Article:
Lucian Freud black and white sketch of Pluto the dog
Modern & Post-War British Art

Lucian Freud's Etchings Show A Different Side

By Irene Gonzalez
One of the greatest artists of the 20th century returned to etching later in life. Two examples from the Made in Britain sale show tenderness towards his subjects and great skill.

L ucian Freud first experimented with etching as a student in the 1940s and did not revisit the medium until the age of 60, when he had already achieved almost all an artist could. Two of the works produced at this advanced stage, Pluto Aged Twelve (Figura 91), 2000 and Garden in Winter (F. 97) 1997-99, will be offered in Sotheby’s upcoming Made in Britain sale, taking place on the 20 of March.

Although Freud is primarily known as a figurative painter, his subjects also included animals and plants. Freud emphasized that his work was purely autobiographical and that ‘the subject matter has always been dictated by the way my life has gone. I noticed when I was under particular strain; I didn’t feel so like staring at bodies all day. I preferred working in complete isolation.’ (Figura, Lucian Freud, The Painter's Etchings, p. 32)

Freud’s tender and affectionate depictions of animals and nature stand in stark contrast to his scrutinizing and intense paintings of people. Freud’s beloved whippet is the center of attention in Pluto Aged Twelve. After acquiring the pup in 1988, he went on to depict her numerously until her demise in 2003. In this etching, he used precise lines to convey texture in the dog and hand. The latter is an interesting characteristic of the work as it enters the composition diagonally from the upper right, reminiscent of God and Adam’s fingers in Michelangelo’s Sistine Chapel.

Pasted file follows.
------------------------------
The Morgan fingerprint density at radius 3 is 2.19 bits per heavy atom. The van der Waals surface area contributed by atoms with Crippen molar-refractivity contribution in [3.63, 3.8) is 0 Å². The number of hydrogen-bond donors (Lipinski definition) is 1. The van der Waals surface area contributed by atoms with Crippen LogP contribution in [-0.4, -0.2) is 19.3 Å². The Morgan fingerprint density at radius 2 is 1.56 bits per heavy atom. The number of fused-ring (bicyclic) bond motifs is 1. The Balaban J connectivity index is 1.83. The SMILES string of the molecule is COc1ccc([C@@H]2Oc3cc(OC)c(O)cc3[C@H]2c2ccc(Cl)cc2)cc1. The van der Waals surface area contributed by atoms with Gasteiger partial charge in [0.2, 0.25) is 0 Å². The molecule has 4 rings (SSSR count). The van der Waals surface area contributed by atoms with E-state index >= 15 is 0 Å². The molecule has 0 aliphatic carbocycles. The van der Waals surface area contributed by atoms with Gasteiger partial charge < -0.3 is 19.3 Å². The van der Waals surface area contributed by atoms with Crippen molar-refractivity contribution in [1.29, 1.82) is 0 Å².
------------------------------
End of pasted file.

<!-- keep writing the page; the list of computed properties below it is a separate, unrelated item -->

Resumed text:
During periods of seclusion, Freud would spend time in his Holland Park house, concentrating on portraying his surroundings rather than people. These reclusive phases led to the production of works such as Garden in Winter. This was his first large-scale etching of an outdoor scene, which took two winters to complete. The plate is worked in great detail from edge to edge. Freud worked closely with his master printer Marc Balakjian to practice such technical, difficult processes. Once completed, the plate was printed with varied tone, except for the center of the composition, where a lighter section represents the light coming in through the trees.

These two stunning etchings are proof of Freud’s rediscovery and mastery of the medium. These are especially remarkable works, as they move away from his more traditional subjects and offer the viewer a glimpse inside artist’s mind.

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